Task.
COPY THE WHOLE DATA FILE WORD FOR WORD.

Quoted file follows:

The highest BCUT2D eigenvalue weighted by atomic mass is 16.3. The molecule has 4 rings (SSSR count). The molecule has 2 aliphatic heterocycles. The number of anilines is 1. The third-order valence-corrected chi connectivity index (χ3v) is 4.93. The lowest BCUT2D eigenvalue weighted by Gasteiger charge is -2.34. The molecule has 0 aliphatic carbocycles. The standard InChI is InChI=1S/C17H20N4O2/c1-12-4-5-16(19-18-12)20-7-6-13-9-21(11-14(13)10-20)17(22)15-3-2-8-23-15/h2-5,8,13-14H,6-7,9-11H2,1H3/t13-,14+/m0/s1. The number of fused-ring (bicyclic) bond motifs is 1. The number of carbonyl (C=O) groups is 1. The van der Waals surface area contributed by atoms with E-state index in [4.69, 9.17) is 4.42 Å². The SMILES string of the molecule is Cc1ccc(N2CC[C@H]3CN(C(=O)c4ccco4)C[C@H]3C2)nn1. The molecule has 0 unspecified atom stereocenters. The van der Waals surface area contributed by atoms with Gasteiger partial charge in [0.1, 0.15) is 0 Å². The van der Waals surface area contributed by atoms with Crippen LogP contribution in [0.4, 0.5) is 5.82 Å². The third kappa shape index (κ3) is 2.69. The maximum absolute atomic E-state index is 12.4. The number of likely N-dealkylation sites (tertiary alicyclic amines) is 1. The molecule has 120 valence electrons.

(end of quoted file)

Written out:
The highest BCUT2D eigenvalue weighted by atomic mass is 16.3. The molecule has 4 rings (SSSR count). The molecule has 2 aliphatic heterocycles. The number of anilines is 1. The third-order valence-corrected chi connectivity index (χ3v) is 4.93. The lowest BCUT2D eigenvalue weighted by Gasteiger charge is -2.34. The molecule has 0 aliphatic carbocycles. The standard InChI is InChI=1S/C17H20N4O2/c1-12-4-5-16(19-18-12)20-7-6-13-9-21(11-14(13)10-20)17(22)15-3-2-8-23-15/h2-5,8,13-14H,6-7,9-11H2,1H3/t13-,14+/m0/s1. The number of fused-ring (bicyclic) bond motifs is 1. The number of carbonyl (C=O) groups is 1. The van der Waals surface area contributed by atoms with E-state index in [4.69, 9.17) is 4.42 Å². The SMILES string of the molecule is Cc1ccc(N2CC[C@H]3CN(C(=O)c4ccco4)C[C@H]3C2)nn1. The molecule has 0 unspecified atom stereocenters. The van der Waals surface area contributed by atoms with Gasteiger partial charge in [0.1, 0.15) is 0 Å². The van der Waals surface area contributed by atoms with Crippen LogP contribution in [0.4, 0.5) is 5.82 Å². The third kappa shape index (κ3) is 2.69. The maximum absolute atomic E-state index is 12.4. The number of likely N-dealkylation sites (tertiary alicyclic amines) is 1. The molecule has 120 valence electrons.